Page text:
The tone of a recent press release from City Councilwoman Ruth Galanter was decidedly self-congratulatory.
Galanter announced the culmination of a deal she brokered in which the city will get the land to build a few dozen affordable housing units in Venice and the community will get a mammoth storage warehouse.
According to the Galanter "spin" on the release, she snatched the self-storage project from the jaws of her predecessor, Pat Russell, who had been pressuring the company, Public Storage Inc., to include a mixed-use retail and residential component in its plans for what had originally been the home of a dairy plant.
But Galanter concluded that self-storage was preferable for Rose Avenue and Sunset Avenue, a block from the Rose Cafe, because it would not intensify traffic.
The land for the housing was extracted from the developer in exchange for a three-foot height exemption from prevailing coastal guidelines. "This is one of those unusual cases where a development project will probably solve more problems than it creates," Galanter said.
There was not a word mentioned about the brouhaha her "solution" had already created, or the battle waged over her insistence that the 200,000-square-foot facility was suitable four blocks from the beach.
But members of the Venice Action Committee, an activist group that fought the self-storage facility, have not forgotten. Some are still embittered by their experience with Galanter in what was her first battle over the future of the eclectic seaside community.
They abhor the sight of what they view as a monstrous eyesore on a favorite thoroughfare to the beach, giving it the slightly outdated moniker "The Berlin Wall West" or, simply, "The Bunker."
"It's ugly. It's awful. It's totally inappropriate," Venice Action Committee member Don Feinstein said. "Ruth had a chance to do something the neighborhood wanted, but she totally disregarded the input of the community."
The Venice Action Committee tends toward a pro-development stance, envisioning a renaissance of the funky area. Feinstein contends that Galanter is against the gentrification of the area just east of already upscale Main Street, pointing to a Galanter statement that Venice didn't need any more "trendy boutiques."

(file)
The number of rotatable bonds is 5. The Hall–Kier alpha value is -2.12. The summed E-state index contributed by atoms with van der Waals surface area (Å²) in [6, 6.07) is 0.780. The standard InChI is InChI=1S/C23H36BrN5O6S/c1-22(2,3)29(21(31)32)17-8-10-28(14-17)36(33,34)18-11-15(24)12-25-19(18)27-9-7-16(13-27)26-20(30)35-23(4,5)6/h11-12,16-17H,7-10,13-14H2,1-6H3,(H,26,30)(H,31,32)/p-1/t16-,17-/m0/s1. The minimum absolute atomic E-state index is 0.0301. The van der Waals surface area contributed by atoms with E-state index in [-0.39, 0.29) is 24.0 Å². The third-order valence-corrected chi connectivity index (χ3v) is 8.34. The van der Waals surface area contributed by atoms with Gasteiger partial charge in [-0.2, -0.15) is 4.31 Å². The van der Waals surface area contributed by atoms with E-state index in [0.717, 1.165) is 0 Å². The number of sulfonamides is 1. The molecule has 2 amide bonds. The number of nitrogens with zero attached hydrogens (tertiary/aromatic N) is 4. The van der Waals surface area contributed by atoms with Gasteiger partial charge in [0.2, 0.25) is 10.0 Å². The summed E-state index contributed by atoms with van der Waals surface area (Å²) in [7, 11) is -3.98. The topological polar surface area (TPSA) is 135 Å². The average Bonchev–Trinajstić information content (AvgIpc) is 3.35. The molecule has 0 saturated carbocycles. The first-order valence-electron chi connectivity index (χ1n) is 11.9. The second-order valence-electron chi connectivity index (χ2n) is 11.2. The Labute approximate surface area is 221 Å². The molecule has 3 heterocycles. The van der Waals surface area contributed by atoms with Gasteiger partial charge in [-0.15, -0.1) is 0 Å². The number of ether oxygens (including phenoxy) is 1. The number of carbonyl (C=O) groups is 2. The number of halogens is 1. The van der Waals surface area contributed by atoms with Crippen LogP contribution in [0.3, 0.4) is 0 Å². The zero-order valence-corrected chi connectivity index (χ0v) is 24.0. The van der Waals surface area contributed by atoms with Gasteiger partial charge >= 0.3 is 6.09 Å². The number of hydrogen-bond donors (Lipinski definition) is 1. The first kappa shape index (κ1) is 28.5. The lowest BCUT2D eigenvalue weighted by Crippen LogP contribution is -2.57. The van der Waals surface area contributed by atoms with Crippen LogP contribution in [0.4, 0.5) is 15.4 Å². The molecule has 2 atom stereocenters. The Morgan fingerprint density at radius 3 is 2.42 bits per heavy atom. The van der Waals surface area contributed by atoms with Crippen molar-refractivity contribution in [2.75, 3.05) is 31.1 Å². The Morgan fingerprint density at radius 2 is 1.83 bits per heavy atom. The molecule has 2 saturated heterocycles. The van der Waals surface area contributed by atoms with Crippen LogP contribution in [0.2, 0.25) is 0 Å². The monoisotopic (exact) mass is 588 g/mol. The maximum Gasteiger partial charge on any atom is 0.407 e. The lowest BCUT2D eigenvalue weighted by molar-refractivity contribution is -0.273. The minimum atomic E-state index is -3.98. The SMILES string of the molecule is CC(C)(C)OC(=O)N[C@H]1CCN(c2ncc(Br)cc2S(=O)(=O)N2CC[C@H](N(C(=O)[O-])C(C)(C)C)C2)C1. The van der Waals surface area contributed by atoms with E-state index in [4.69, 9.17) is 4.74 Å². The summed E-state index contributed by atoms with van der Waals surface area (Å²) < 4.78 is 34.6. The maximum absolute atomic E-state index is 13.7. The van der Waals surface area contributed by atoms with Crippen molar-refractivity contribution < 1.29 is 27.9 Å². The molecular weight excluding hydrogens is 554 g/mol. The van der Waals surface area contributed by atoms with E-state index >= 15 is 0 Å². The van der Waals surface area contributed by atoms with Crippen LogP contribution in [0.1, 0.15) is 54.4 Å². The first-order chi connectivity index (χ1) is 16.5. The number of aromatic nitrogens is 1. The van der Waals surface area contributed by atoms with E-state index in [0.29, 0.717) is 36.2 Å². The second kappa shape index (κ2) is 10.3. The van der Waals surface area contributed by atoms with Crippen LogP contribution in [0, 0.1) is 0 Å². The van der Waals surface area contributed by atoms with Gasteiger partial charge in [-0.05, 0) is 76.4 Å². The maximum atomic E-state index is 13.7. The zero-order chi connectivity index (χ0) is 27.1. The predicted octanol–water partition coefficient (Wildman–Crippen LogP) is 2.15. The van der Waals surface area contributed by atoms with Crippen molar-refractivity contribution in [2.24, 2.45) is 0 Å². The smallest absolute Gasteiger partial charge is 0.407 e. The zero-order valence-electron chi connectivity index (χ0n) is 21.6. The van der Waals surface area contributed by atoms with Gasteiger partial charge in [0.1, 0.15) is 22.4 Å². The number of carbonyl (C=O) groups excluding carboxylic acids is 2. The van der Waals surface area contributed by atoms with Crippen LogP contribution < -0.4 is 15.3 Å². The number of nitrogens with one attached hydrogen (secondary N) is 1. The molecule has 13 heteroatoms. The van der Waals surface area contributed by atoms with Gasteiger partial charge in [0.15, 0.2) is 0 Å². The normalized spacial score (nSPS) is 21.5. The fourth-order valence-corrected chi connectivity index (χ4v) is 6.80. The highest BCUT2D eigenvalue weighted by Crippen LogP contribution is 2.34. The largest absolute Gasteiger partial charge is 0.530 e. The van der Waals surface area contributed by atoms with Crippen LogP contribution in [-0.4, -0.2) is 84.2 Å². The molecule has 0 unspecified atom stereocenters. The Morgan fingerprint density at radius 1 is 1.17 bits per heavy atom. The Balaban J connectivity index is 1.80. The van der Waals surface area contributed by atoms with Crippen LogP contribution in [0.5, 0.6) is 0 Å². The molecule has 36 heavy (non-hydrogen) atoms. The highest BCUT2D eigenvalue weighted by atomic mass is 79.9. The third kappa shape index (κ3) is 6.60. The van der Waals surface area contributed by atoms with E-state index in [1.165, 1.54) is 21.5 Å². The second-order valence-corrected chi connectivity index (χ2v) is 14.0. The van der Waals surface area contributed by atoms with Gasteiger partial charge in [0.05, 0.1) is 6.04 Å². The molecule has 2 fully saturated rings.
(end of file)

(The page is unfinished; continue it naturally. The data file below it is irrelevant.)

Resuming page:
"Her advisers told her this would be the way to get rid of the yuppie influence in the community," Feinstein said.
Galanter press secretary Rick Ruiz said he didn't know what Feinstein was talking about "and I don't think that he knows what he's talking about either. . . . There is enough going on in Venice to make the yuppies happy."
The flap started just after Galanter took office in 1987 and decided to reconsider Russell's plan for the site, which had been reached after consulting the community. According to Venice Action Committee President Jack Hoffman and others involved, Galanter made a bargain with Public Storage before considering their or any other group's views.
Ruiz said Russell had been using her "muscle" as council president to demand the retail, residential component to the project. "We let them go back to their original plan"--all self-storage.
By erecting a low-investment self-storage facility on a valuable piece of property, the landowner can hold on to the land for 10 or 20 years or more until its worth multiplies. This practice is known as "land-banking."
Members of the Venice Action Committee staged a demonstration in 1988 at the Public Storage property, brandishing picket signs, one of which implored Galanter not to be "Ruthless."
The group also opposed Galanter's original plan to have part of the Public Storage facility used as a homeless shelter, an outgrowth of concern over a large concentration of homeless people who were living on Venice Beach.
In the end, Public Storage Inc. donated about 27,000 square feet of land at one edge of the property for affordable housing and agreed to give the front of the storage facility an "early California rancho" facade. A maximum of 35 units can be built on the donated land, but Jim Bickhart, Galanter's planning deputy, said 20-something units is a more realistic number. As for the much-vaunted retail the community lost in the deal, it was just another traffic-generating mini-mall, he said.